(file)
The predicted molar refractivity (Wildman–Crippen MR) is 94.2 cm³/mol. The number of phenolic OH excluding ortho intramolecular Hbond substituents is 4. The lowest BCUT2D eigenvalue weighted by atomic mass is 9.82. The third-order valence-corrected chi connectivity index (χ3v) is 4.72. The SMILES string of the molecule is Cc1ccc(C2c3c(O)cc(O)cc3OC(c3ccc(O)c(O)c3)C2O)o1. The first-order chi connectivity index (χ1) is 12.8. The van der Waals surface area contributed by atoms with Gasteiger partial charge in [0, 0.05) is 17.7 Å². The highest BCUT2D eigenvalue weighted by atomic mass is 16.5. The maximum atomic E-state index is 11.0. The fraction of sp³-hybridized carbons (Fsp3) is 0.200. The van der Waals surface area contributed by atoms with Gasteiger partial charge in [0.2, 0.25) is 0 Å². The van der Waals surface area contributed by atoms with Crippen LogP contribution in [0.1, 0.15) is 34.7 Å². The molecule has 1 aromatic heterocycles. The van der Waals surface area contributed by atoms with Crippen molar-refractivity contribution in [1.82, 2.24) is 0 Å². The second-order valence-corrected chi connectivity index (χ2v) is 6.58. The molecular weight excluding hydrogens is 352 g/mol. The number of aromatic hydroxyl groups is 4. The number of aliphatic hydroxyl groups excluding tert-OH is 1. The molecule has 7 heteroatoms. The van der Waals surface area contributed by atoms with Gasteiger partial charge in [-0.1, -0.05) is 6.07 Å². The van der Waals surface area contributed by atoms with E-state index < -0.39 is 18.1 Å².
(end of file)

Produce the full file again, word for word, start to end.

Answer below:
The predicted molar refractivity (Wildman–Crippen MR) is 94.2 cm³/mol. The number of phenolic OH excluding ortho intramolecular Hbond substituents is 4. The lowest BCUT2D eigenvalue weighted by atomic mass is 9.82. The third-order valence-corrected chi connectivity index (χ3v) is 4.72. The SMILES string of the molecule is Cc1ccc(C2c3c(O)cc(O)cc3OC(c3ccc(O)c(O)c3)C2O)o1. The first-order chi connectivity index (χ1) is 12.8. The van der Waals surface area contributed by atoms with Gasteiger partial charge in [0, 0.05) is 17.7 Å². The highest BCUT2D eigenvalue weighted by atomic mass is 16.5. The maximum atomic E-state index is 11.0. The fraction of sp³-hybridized carbons (Fsp3) is 0.200. The van der Waals surface area contributed by atoms with Gasteiger partial charge in [0.2, 0.25) is 0 Å². The van der Waals surface area contributed by atoms with Crippen LogP contribution in [0.1, 0.15) is 34.7 Å². The molecule has 1 aromatic heterocycles. The van der Waals surface area contributed by atoms with Crippen molar-refractivity contribution in [1.82, 2.24) is 0 Å². The second-order valence-corrected chi connectivity index (χ2v) is 6.58. The molecular weight excluding hydrogens is 352 g/mol. The number of aromatic hydroxyl groups is 4. The number of aliphatic hydroxyl groups excluding tert-OH is 1. The molecule has 7 heteroatoms. The van der Waals surface area contributed by atoms with Gasteiger partial charge in [-0.1, -0.05) is 6.07 Å². The van der Waals surface area contributed by atoms with E-state index < -0.39 is 18.1 Å².